The lullaby, a gentle song intended for lulling young and/or ailing children to sleep originated in various folk repertories. It easily crossed into art music not only as a song but also as a short instrumental piece, frequently scored for piano solo. Usually referred to as a character piece, it was Frédéric Chopin’s Berceuse Op. 57 that set the standard for instrumental lullabies in the 19th century. Composed in 1844, the origin is possibly linked to the baby daughter of his friend, the singer Pauline Viardot. George Sand writes in 1843, “Chopin adores [little Louise] and spends his time kissing her on the hands.” Regarded as “a lyrical masterpiece, in which Chopin’s compositional artistry is fully manifest,” Chopin originally had planned to call the work “Variantes.” Based on a simple theme supported by a rocking accompaniment, the Berceuse unfolds as a series of sixteen melodic variations excessively adorned with filigree ornaments. And since it is a true lullaby, it never rises above the pianissimo dynamic.
Frédéric Chopin: Berceuse Op. 57
In the world of musical gamesmanship, anything Chopin could do, Liszt could do better! His first Berceuse originated in a collection to honor the marriage of the Austrian empress Elisabeth in 1854. Liszt writes, “The thing ought properly to be played in an American rocking-chair…so that the player may, willy-nilly, give himself up to a dreamy condition, rocked by the regular movement of the chair rhythm.” Highly meditative and peaceful, this Berceuse forgoes almost all sense of virtuosity. That’s not the case in Liszt’s second Berceuse version, fashioned in 1862. “Weariness or something of the sort carried my thoughts back to my Berceuse,” Liszt wrote. “Various other Berceuses rose up in my dreams. Do you care to join my dreams? It shall not cost you any trouble; without touching the keyboard yourself, you will only need to rock yourself in the sentiments that hover over them.” A veritable daydream, the slow and lengthy introduction is simply going nowhere. The “Berceuse” from his symphonic poem Von der Wiege bis zum Grabe (From the cradle to the grave) of 1881/82 was originally written for piano solo, and already sounds the austerity of his late compositional style.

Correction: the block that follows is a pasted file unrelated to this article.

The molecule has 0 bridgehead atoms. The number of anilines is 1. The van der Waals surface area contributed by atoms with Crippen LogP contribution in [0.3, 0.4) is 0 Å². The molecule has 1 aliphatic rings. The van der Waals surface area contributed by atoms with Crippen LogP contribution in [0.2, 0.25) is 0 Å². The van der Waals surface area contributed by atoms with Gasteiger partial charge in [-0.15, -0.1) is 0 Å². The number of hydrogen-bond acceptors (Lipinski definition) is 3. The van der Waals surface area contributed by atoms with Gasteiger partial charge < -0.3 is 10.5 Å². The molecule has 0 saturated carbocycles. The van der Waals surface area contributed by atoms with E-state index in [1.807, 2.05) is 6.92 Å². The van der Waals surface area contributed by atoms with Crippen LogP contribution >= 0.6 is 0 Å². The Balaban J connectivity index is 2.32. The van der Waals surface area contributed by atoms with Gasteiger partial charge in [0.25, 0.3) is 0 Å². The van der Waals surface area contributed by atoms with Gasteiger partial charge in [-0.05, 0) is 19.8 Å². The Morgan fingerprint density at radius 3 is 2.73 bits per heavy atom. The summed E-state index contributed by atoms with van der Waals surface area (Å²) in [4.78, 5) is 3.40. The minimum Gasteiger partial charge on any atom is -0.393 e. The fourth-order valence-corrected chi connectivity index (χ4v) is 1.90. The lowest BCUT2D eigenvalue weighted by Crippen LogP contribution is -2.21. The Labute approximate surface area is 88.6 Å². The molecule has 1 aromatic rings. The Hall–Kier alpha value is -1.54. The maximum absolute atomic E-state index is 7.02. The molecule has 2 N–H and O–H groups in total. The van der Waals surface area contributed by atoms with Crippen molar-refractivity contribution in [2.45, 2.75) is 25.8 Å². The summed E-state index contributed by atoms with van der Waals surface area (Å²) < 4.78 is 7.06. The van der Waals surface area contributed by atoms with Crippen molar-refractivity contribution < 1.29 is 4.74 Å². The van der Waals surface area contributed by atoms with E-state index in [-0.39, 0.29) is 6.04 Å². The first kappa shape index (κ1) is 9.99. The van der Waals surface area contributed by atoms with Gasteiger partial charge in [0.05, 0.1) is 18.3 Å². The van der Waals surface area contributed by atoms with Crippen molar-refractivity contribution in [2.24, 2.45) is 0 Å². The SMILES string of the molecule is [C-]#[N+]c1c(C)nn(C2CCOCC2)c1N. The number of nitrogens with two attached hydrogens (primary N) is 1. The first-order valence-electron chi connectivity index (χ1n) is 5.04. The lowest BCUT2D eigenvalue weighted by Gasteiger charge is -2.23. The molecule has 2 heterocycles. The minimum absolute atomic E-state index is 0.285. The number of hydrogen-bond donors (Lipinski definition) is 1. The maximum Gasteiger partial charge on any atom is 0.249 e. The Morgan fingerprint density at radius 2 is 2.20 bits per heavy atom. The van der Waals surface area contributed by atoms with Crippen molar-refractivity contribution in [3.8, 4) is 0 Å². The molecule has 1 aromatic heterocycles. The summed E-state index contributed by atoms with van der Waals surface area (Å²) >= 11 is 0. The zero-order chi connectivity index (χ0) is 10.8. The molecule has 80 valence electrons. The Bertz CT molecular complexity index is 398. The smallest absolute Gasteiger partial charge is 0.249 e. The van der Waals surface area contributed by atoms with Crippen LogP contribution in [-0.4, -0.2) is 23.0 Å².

Franz Liszt: Berceuse Versions
To celebrate the 77th birthday of Gabriel Fauré in 1922, La Revue Musicale published a special commemorative issue. Maurice Ravel, alongside a number of other composers, was asked to compose a piece of music to accompany the tribute. Although Ravel was experiencing emotional and creative difficulties at that time, he nevertheless managed to complete his Berceuse sur le nom de Gabriel Fauré. The theme is derived by adapting the “musical letters” of Fauré’s name and placing them into a continuous sequence. Scored for violin and piano, this sequence of pitches is easily recognizable throughout.
In the event, Fauré was touched by Ravel’s homage and wrote to him, “I am thinking of your growth, dear friend, and I am happier than you can imagine about the solid position which you occupy and which you have acquired so brilliantly and so rapidly. It is a source of joy and pride for your old professor…” Specifically written to honor his teacher, this gentle lullaby also celebrated the birth of Claude Roland-Manuel Dreyfus, to whom the piece is dedicated.
Maurice Ravel: Berceuse sur le nom de Gabriel Fauré
In May 1909, Ferrucio Busoni’s father died after an extended illness, and only five months later, his mother also passed away. Busoni described the loss of his parents as “the most profound event in my life.” To commemorate the memory of his parents he composed the Fantasia after J.S. Bach and the Berceuse élégiaque, respectively. The Berceuse was completed as a piano piece in October 1909, but over the next couple of years Busoni crafted an orchestral version subtitled “Des Mannes Wiegenlied am Sarge seiner Mutter” (The man’s cradle song at the his mother’s coffin). The composer called it a landmark composition, as it created for the first time “an individual sound world that succeeded in dissolving form into feeling.” It’s harmonic richness and emotional intensity was noted by Arnold Schoenberg who wrote after hearing the work on 20 January 1912, “Until now I had not liked Busoni’s work. But yesterday I liked the ‘Berceuse.’ Downright moving piece. Deeply felt. I have been most unjust to him.”